Welcome to IRL, an ongoing feature where we talk about the gadgets, apps and toys we're using in real life and take a second look at products that already got the formal review treatment.

IRL: Testing the Moto X on Canada's Rogers network

After a two-week hiatus, we're back -- and we've got some new banner artwork in tow (don't all thank us at once, now). During that time, too, resident phone collector Jon Fingas has been testing the Moto X on Rogers in Canada. Turns out, he likes it, even if he can't deck it on Moto Maker.

Moto X on Rogers

IRL Testing the Moto X on Canada's Rogers networkThe best Moto X experience is clearly in the US, where Moto Maker customization is an option and made-in-the-USA pride adds to the smartphone's value. But what is it like to use the plain-jane device in Canada? I felt I had to give Rogers' version of the Moto X a spin to see if Motorola's handset could stand purely on its technical merits.

It really does -- most of the time, anyway. Active Display is one of the most convenient software features I've seen in years. You don't have to unlock the smartphone just to check a notification, and when you do, it's a lot faster than on many other phones. I don't find Touchless Control as useful from day to day given its occasional slowness, but there's an undeniable appeal to issuing Star Trek-like voice commands. And the performance is just fine, thank you. The fast graphics and near-stock Android interface provide an exceptional responsiveness that you don't get out of some quad-core rivals.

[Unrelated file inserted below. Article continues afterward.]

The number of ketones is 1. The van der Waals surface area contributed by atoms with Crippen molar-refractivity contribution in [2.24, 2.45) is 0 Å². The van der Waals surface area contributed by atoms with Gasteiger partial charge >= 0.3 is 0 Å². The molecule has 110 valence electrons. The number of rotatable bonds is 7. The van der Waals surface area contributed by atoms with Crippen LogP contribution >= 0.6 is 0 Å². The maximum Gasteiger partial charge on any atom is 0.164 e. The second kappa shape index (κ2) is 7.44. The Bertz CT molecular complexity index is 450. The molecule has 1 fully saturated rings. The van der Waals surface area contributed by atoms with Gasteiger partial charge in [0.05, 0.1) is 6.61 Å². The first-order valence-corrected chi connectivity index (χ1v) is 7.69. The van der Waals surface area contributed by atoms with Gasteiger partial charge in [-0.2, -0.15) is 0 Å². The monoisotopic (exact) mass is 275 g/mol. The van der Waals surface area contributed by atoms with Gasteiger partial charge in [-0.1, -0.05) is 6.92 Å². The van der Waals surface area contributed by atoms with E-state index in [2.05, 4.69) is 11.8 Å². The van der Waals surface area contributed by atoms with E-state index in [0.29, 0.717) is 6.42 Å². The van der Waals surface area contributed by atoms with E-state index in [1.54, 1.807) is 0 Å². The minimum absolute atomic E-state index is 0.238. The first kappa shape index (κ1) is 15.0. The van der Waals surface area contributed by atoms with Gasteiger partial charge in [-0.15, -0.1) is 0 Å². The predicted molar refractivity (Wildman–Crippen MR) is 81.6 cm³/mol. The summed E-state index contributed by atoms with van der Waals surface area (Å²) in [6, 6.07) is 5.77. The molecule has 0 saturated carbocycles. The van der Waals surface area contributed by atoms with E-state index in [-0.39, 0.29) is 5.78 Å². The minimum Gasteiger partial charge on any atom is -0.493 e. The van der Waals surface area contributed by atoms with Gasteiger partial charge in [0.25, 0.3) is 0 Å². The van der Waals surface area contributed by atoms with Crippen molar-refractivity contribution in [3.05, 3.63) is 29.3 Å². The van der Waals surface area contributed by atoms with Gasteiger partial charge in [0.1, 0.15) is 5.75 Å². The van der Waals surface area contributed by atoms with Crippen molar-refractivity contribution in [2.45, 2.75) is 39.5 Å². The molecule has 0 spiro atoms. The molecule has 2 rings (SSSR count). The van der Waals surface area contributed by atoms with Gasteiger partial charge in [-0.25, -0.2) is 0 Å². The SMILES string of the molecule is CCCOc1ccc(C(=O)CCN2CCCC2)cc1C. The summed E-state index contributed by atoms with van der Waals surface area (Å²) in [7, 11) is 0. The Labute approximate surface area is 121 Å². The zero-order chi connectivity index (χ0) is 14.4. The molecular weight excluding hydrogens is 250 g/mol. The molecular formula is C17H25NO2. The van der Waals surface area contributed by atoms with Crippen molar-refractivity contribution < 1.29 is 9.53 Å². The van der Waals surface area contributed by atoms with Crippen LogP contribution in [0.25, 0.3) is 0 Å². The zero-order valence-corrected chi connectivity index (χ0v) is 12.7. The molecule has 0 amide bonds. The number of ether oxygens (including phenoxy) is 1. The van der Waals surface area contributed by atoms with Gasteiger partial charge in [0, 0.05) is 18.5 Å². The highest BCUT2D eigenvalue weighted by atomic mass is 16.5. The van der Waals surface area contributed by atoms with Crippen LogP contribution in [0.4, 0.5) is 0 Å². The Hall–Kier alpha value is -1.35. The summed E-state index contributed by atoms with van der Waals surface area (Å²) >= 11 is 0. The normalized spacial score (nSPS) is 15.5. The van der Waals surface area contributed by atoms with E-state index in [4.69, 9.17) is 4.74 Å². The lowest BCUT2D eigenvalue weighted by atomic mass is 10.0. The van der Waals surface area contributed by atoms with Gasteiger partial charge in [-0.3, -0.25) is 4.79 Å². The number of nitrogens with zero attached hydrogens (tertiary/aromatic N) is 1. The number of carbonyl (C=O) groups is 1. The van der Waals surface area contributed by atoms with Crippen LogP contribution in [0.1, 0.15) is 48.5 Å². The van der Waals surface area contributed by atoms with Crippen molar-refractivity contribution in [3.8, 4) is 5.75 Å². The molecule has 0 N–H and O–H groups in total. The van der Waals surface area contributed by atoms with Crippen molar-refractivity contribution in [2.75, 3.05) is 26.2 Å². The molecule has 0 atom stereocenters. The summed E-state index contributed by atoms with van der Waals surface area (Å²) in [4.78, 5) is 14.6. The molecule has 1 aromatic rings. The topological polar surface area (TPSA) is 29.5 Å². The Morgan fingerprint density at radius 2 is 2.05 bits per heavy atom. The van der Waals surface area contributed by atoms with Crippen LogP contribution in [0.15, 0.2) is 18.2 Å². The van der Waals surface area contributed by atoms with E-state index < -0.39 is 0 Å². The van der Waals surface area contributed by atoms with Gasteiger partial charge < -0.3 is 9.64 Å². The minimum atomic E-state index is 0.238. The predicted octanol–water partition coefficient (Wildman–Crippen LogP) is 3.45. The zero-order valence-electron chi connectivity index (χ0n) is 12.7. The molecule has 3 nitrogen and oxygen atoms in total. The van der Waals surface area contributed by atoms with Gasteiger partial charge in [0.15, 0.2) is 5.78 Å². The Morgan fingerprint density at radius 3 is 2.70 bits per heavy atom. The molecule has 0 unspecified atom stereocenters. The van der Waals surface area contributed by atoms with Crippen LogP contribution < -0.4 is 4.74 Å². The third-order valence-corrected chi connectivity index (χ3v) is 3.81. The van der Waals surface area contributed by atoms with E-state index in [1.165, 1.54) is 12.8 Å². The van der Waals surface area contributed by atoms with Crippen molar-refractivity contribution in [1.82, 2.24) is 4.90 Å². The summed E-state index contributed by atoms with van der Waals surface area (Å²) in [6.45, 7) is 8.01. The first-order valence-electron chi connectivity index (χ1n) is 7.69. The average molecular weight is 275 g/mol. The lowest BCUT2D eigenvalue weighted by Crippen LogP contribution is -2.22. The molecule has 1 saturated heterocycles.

Dare I also say that the form factor is nearly ideal? And that's not hyperbole, either. The Moto X is one of the most comfortable mobile devices I've ever held, and it's one of the few 4.7-inch smartphones that's easy to use one-handed. I wish I could present the phone to Apple, HTC and other manufacturers: this is precisely how you're supposed to increase screen size without compromising usability.

I'll admit that the camera nearly spoils the experience, though. While the capture software is fast and simple, the image quality (pre-update, at least) is subpar. It's hard to get a truly good shot with the Moto X unless you have ideal shooting circumstances, which are rare; photos tend to be either dull, noisy or both. The phone is still excellent on the balance, but those who prize camera performance will want to consider the Lumia 1020, iPhone 5s or (in certain cases) HTC One. However, you're also getting largely what you pay for in Canada -- Rogers is asking $150 on contract for the Moto X, which is just about right for a device that's not quite as advanced as some flagships.

-- Jon Fingas

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IRL: Testing the Moto X on Canada's Rogers network